Wednesday, May 19, 2010

Sarah Johnsonís ex-boyfriend arrested

Bruno Santos allegedly sold half a pound of meth to undercover cop

Express Staff Writer

Bruno Santos, the former boyfriend of convicted murderer Sarah Johnson, is shown here in court in 2005 when he was charged with possession of methamphetamine. That case was dismissed, but Santos was arrested last Friday in Hailey for allegedly selling a half pound of meth to an undercover detective. Photo by Mountain Express

The former boyfriend of convicted murderer Sarah Johnson has been charged with drug trafficking in Blaine County for allegedly selling half a pound of methamphetamine to an undercover Idaho State Police detective.

Bruno Antonio Santos-Dominguez, more commonly known as Bruno Santos, was formally charged with trafficking in methamphetamine Monday in Blaine County Magistrate Court. He was arrested Friday in Hailey in a joint operation by ISP and the Blaine County Narcotics Enforcement Team.

Santos, 25, was originally a suspect in the 2003 murders of Johnson's parents but was never charged. Prosecutors claimed instead that Johnson killed her parents, Alan and Diane Johnson, because they had forbidden her to see Santos and because they planned to pursue the filing of statutory rape charges against him. At the time of the murders, Santos was 19 and Johnson was 16.

Johnson was convicted in 2005 of two counts of first-degree murder and is currently serving two life prison sentences without the possibility of parole.

Ketchum Police Chief Steve Harkins, director of the county Narcotics Enforcement Team, stated in a news release that an ISP undercover detective met with Santos and a man identified as Jose Guadalupe Benitez-Diaz, a 27-year-old Ogden, Utah, man, on Friday morning and arranged to buy a half pound of crystal meth for $13,500.

"The delivery occurred at approximately 11:45 a.m. at a construction site just off Woodside Boulevard," Harkins wrote. "Santos-Dominguez brought the methamphetamine to the undercover officer and was immediately arrested. The other suspect, Benitez-Diaz, was arrested a block away in a separate vehicle."


Benitez-Diaz was also charged Monday with trafficking in methamphetamine. Both he and Santos remained incarcerated Tuesday in the Blaine County jail. The federal Immigration and Customs Enforcement agency has issued immigration detainers for both men, which indicates they are believed to be in the United States illegally.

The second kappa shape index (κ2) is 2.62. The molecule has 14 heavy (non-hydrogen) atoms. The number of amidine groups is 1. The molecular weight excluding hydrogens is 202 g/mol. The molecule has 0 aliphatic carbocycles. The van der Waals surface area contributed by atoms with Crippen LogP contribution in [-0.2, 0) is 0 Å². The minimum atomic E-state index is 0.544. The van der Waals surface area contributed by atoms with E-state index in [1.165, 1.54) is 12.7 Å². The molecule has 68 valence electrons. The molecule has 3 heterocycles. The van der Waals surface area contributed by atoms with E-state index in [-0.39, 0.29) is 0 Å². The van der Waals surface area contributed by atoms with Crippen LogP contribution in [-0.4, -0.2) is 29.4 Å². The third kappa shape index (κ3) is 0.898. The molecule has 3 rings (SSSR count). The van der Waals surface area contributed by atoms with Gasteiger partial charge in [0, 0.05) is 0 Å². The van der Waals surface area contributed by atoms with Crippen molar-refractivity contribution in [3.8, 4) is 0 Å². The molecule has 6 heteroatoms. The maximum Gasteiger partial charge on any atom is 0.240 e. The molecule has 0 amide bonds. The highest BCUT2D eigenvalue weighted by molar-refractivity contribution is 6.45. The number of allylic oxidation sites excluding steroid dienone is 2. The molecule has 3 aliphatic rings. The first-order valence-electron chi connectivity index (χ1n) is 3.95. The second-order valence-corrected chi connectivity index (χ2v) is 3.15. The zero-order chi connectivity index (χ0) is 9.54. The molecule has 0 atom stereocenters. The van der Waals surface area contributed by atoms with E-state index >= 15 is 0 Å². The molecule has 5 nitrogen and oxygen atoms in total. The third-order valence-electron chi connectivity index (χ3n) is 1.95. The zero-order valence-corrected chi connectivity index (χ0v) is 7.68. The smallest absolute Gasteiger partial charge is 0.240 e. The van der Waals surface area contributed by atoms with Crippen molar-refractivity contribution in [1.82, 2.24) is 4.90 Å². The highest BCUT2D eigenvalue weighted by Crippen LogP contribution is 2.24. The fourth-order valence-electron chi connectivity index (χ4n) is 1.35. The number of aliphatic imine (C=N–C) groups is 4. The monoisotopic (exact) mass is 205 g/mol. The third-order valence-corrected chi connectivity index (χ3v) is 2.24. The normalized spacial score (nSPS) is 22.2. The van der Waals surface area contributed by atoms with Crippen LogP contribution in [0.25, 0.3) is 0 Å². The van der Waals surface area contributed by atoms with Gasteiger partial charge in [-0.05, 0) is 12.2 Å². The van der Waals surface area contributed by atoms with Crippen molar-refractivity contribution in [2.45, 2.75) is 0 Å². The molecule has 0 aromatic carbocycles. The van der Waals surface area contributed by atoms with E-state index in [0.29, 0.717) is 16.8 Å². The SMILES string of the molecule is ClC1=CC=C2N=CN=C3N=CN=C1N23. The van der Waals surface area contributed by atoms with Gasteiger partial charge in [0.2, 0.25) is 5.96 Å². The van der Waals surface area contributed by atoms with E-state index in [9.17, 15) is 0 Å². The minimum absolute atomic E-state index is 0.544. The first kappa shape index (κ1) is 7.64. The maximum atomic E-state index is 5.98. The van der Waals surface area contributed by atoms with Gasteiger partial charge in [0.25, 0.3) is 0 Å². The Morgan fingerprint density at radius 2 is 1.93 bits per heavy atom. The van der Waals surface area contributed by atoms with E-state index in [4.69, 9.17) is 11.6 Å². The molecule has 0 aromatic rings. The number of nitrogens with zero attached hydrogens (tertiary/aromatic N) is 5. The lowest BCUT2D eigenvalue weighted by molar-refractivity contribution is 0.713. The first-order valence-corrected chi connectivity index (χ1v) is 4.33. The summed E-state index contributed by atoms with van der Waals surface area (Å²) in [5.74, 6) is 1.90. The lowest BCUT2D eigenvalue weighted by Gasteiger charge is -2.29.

Harkins' news release did not mention Santos' connection to Sarah Johnson.

On Monday, Blaine County Prosecuting Attorney Jim Thomas described Santos as an "undocumented alien" and said he had been deported several times, most recently in March.

Thomas said Santos was "allowed to be in the United States during the Sarah Johnson trial under the supervision of local law enforcement as a result of a temporary-benefit-of-parole status issued by the federal government's immigration unit." He was deported to Mexico shortly after the trial.

Santos was also deported in March following an arrest in Hailey in January on a domestic battery charge. Thomas said that charge was dismissed after the victim "refused to testify and returned to Mexico prior to the trial."

Thomas said Santos "obviously returned illegally" to the United States prior to his arrest Friday.

Thomas said Santos' latest arrest has no bearing on the Johnson trial.

"I do not believe his participation in the trial is undermined in any way as a result of these current charges," Thomas said. "His testimony played a minor role in the Johnson case and these recent charges are completely unrelated to the murders of Alan and Diane Johnson that occurred over six years ago."

Terry Smith:

 Local Weather 
Search archives:

Copyright © 2019 Express Publishing Inc.   Terms of Use   Privacy Policy
All Rights reserved. Reproduction in whole or in part in any form or medium without express written permission of Express Publishing Inc. is prohibited. 

The Idaho Mountain Express is distributed free to residents and guests throughout the Sun Valley, Idaho resort area community. Subscribers to the Idaho Mountain Express will read these stories and others in this week's issue.